You read about birth stories. You prepare in the best way you can to welcome your little one into the world, but sometimes what you think will happen doesn’t, and you face something unexpected. Something that requires a different perspective, a different strength, and total surrender.
I welcomed my son into the world on August 25, 2022, at 1:34 a.m. The events leading up to his birth were ones I didn’t think I would have to deal with at 36 weeks.
Two weeks before his birthday, I went to the doctor to have a mole removed that had developed throughout my pregnancy. It was a quick appointment. The doctor sent it off for a biopsy as routine practice, and that was it.
One week before his birthday, I got a call that the mole had abnormal cells. Cancer. I had an immediate referral to a dermatology specialist the next day. Okay. No big deal.
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I went to see the doctor, expecting it to be a quick appointment. Remove anything that needed to go and then move on. Instead, I learned that I had an aggressive melanoma tumor and needed surgery in a matter of two weeks to avoid spread, if it had not done so already. You can imagine my reaction. I was in such total shock that I didn’t have any questions.
I just sat there as I hit a wall of worry.
I had a referral to an oncologist surgeon the next week to discuss the surgery and my next steps. Tuesday of the following week came, and I learned about my surgery and that I would be induced beforehand.
My world crashed around me.
I did not want to be induced, but more importantly, I wanted my son to be safe. Wednesday morning came, and I got a call from my OB that he wanted me at the hospital. I was induced that day.
My induction began at 3:00 p.m., and I was already 3cm before any meds. At 6:00 p.m., I had another round of Citatech, and I was 4 cm. At 9:00 p.m., my water was broken, and Pitocin was started at a high dose. My contractions started immediately, and I made it 2.5 hours before deciding to have an epidural. I didn’t even have time for it to sink in when my nurse told me I was ready to push. I started at 1:20 a.m., and he was out by 1:34 a.m. I call it a 50/50 unmedicated birth.
My entire world turned upside down, and my birth plan was scrapped.
But not once was I worried at the hospital. I was calm and ready to have him. Even the nurses were shocked by my demeanor, time of induction, and delivery (10.34 hours from start to finish. Not common for first-time mamas). But I wasn’t. I had so many friends and family praying for me that God’s presence filled that room, and I felt total peace.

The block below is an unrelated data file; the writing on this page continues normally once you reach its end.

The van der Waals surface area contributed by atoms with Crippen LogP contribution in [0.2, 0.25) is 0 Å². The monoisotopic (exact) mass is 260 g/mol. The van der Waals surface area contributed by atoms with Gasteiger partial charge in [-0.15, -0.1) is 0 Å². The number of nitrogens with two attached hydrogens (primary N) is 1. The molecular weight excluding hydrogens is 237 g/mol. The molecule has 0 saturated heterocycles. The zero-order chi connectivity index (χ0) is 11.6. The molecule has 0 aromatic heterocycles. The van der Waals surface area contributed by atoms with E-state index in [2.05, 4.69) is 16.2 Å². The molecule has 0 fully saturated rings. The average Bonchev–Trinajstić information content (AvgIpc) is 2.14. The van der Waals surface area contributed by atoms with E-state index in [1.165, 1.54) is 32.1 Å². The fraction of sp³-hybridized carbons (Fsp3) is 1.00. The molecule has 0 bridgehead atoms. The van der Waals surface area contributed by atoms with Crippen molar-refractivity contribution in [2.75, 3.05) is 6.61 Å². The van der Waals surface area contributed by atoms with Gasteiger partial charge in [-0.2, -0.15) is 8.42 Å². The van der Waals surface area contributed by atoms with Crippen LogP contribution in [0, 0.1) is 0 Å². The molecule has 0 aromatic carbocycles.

Ten days postpartum, I was back in a hospital gown and having surgery on my leg and having lymph nodes removed. Two days later, I got a call that the cancer went to my lymph nodes, and I had an immediate referral for an MRI and PET scan, and I’d be on immunotherapy medicine to help boost my immune system to kill any remaining cancer.
Again, my world crashed around me.
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Every fearful thought came at me like arrows. I had no idea how intense melanoma could be, and the weight of it fell on me. I had an army of prayer warriors covering me as I went to get my MRI and PET scan, and I believed in a good report. Those were the longest hours, waiting on the results. But they came at night as I was putting my son to bed. Negative. No sign of cancer anywhere else in my body. Weights fell off me, and relief and praise flooded me.
Throughout this process, I felt every emotion, but a sense of peace was within me.
I prayed when fearful thoughts entered my mind. I told Satan to leave and that my joy could not be stolen. Before my first treatment session, I read the story of Shadrach, Meshach, Abednego, and the song “Another in the Fire” by Hillsong come to mind. I read their story, knowing it was a reminder from God.
We are not exempt from the trials and hardships this world offers, but we are promised that He is with us during them. I offer my story as encouragement to others who are facing something unexpected. To know that when the world offers a trial seven times hotter, there is another in the fire.
Originally published on an author’s blog